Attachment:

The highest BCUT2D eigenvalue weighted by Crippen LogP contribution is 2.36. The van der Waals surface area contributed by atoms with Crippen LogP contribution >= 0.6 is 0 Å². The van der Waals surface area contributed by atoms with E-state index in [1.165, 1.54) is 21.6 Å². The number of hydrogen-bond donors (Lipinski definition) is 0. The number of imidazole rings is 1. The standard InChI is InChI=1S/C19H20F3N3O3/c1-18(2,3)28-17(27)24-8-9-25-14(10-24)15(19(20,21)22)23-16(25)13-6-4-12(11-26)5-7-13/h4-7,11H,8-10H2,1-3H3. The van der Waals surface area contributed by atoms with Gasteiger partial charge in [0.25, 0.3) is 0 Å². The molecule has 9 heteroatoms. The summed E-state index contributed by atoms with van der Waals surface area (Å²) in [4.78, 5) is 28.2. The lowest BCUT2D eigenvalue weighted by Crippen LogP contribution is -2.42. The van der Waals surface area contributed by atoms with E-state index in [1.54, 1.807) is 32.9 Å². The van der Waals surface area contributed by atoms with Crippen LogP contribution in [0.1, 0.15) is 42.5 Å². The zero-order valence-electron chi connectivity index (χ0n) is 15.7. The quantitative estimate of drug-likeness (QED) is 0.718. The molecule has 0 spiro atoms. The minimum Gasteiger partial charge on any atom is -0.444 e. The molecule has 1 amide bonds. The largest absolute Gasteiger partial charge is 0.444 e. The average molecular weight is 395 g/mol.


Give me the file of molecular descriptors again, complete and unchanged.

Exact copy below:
The highest BCUT2D eigenvalue weighted by Crippen LogP contribution is 2.36. The van der Waals surface area contributed by atoms with Crippen LogP contribution >= 0.6 is 0 Å². The van der Waals surface area contributed by atoms with E-state index in [1.165, 1.54) is 21.6 Å². The number of hydrogen-bond donors (Lipinski definition) is 0. The number of imidazole rings is 1. The standard InChI is InChI=1S/C19H20F3N3O3/c1-18(2,3)28-17(27)24-8-9-25-14(10-24)15(19(20,21)22)23-16(25)13-6-4-12(11-26)5-7-13/h4-7,11H,8-10H2,1-3H3. The van der Waals surface area contributed by atoms with Gasteiger partial charge in [0.25, 0.3) is 0 Å². The molecule has 9 heteroatoms. The summed E-state index contributed by atoms with van der Waals surface area (Å²) in [4.78, 5) is 28.2. The lowest BCUT2D eigenvalue weighted by Crippen LogP contribution is -2.42. The van der Waals surface area contributed by atoms with E-state index in [1.54, 1.807) is 32.9 Å². The van der Waals surface area contributed by atoms with Crippen LogP contribution in [0.1, 0.15) is 42.5 Å². The zero-order valence-electron chi connectivity index (χ0n) is 15.7. The quantitative estimate of drug-likeness (QED) is 0.718. The molecule has 0 spiro atoms. The minimum Gasteiger partial charge on any atom is -0.444 e. The molecule has 1 amide bonds. The largest absolute Gasteiger partial charge is 0.444 e. The average molecular weight is 395 g/mol.